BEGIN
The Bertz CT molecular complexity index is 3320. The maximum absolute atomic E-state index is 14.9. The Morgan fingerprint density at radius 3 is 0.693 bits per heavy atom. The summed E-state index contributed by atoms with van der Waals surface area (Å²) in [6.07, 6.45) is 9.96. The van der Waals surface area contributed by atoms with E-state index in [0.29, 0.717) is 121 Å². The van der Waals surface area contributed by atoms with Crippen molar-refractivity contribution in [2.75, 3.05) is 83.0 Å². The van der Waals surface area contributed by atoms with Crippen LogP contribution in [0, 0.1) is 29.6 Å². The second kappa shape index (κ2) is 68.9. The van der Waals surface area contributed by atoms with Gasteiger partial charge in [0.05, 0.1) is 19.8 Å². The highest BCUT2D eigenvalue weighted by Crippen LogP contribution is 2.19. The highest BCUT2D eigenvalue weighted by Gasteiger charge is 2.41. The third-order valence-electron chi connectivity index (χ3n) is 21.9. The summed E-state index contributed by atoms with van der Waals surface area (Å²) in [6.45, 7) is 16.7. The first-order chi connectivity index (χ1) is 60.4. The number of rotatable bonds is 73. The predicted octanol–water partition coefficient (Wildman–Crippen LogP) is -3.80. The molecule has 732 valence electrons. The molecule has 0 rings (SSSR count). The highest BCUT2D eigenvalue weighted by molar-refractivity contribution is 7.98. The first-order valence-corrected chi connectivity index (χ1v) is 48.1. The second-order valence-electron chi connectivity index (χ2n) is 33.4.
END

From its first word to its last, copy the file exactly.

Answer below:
The Bertz CT molecular complexity index is 3320. The maximum absolute atomic E-state index is 14.9. The Morgan fingerprint density at radius 3 is 0.693 bits per heavy atom. The summed E-state index contributed by atoms with van der Waals surface area (Å²) in [6.07, 6.45) is 9.96. The van der Waals surface area contributed by atoms with E-state index in [0.29, 0.717) is 121 Å². The van der Waals surface area contributed by atoms with Crippen molar-refractivity contribution in [2.75, 3.05) is 83.0 Å². The van der Waals surface area contributed by atoms with Crippen LogP contribution in [0, 0.1) is 29.6 Å². The second kappa shape index (κ2) is 68.9. The van der Waals surface area contributed by atoms with Gasteiger partial charge in [0.05, 0.1) is 19.8 Å². The highest BCUT2D eigenvalue weighted by Crippen LogP contribution is 2.19. The highest BCUT2D eigenvalue weighted by Gasteiger charge is 2.41. The third-order valence-electron chi connectivity index (χ3n) is 21.9. The summed E-state index contributed by atoms with van der Waals surface area (Å²) in [6.45, 7) is 16.7. The first-order chi connectivity index (χ1) is 60.4. The number of rotatable bonds is 73. The predicted octanol–water partition coefficient (Wildman–Crippen LogP) is -3.80. The molecule has 732 valence electrons. The molecule has 0 rings (SSSR count). The highest BCUT2D eigenvalue weighted by molar-refractivity contribution is 7.98. The first-order valence-corrected chi connectivity index (χ1v) is 48.1. The second-order valence-electron chi connectivity index (χ2n) is 33.4.